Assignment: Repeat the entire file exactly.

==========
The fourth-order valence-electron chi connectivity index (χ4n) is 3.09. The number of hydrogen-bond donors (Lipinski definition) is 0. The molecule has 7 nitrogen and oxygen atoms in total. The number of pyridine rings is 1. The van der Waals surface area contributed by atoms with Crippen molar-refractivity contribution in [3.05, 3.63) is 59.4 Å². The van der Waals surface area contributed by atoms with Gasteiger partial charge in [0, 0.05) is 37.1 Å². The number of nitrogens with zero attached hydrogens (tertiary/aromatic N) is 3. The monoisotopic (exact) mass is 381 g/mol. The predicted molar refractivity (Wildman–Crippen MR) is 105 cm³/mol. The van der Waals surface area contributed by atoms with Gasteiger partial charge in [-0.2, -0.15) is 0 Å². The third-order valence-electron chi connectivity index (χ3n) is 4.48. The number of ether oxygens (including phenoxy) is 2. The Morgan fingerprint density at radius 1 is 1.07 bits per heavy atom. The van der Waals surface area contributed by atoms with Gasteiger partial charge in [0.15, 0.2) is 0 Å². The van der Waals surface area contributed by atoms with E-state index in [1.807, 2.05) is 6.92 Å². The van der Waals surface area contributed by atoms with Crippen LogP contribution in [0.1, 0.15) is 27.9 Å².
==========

The fourth-order valence-electron chi connectivity index (χ4n) is 3.09. The number of hydrogen-bond donors (Lipinski definition) is 0. The molecule has 7 nitrogen and oxygen atoms in total. The number of pyridine rings is 1. The van der Waals surface area contributed by atoms with Crippen molar-refractivity contribution in [3.05, 3.63) is 59.4 Å². The van der Waals surface area contributed by atoms with Gasteiger partial charge in [0, 0.05) is 37.1 Å². The number of nitrogens with zero attached hydrogens (tertiary/aromatic N) is 3. The monoisotopic (exact) mass is 381 g/mol. The predicted molar refractivity (Wildman–Crippen MR) is 105 cm³/mol. The van der Waals surface area contributed by atoms with Gasteiger partial charge in [-0.2, -0.15) is 0 Å². The third-order valence-electron chi connectivity index (χ3n) is 4.48. The number of ether oxygens (including phenoxy) is 2. The Morgan fingerprint density at radius 1 is 1.07 bits per heavy atom. The van der Waals surface area contributed by atoms with Gasteiger partial charge in [0.15, 0.2) is 0 Å². The van der Waals surface area contributed by atoms with E-state index in [1.807, 2.05) is 6.92 Å². The van der Waals surface area contributed by atoms with Crippen LogP contribution in [0.1, 0.15) is 27.9 Å².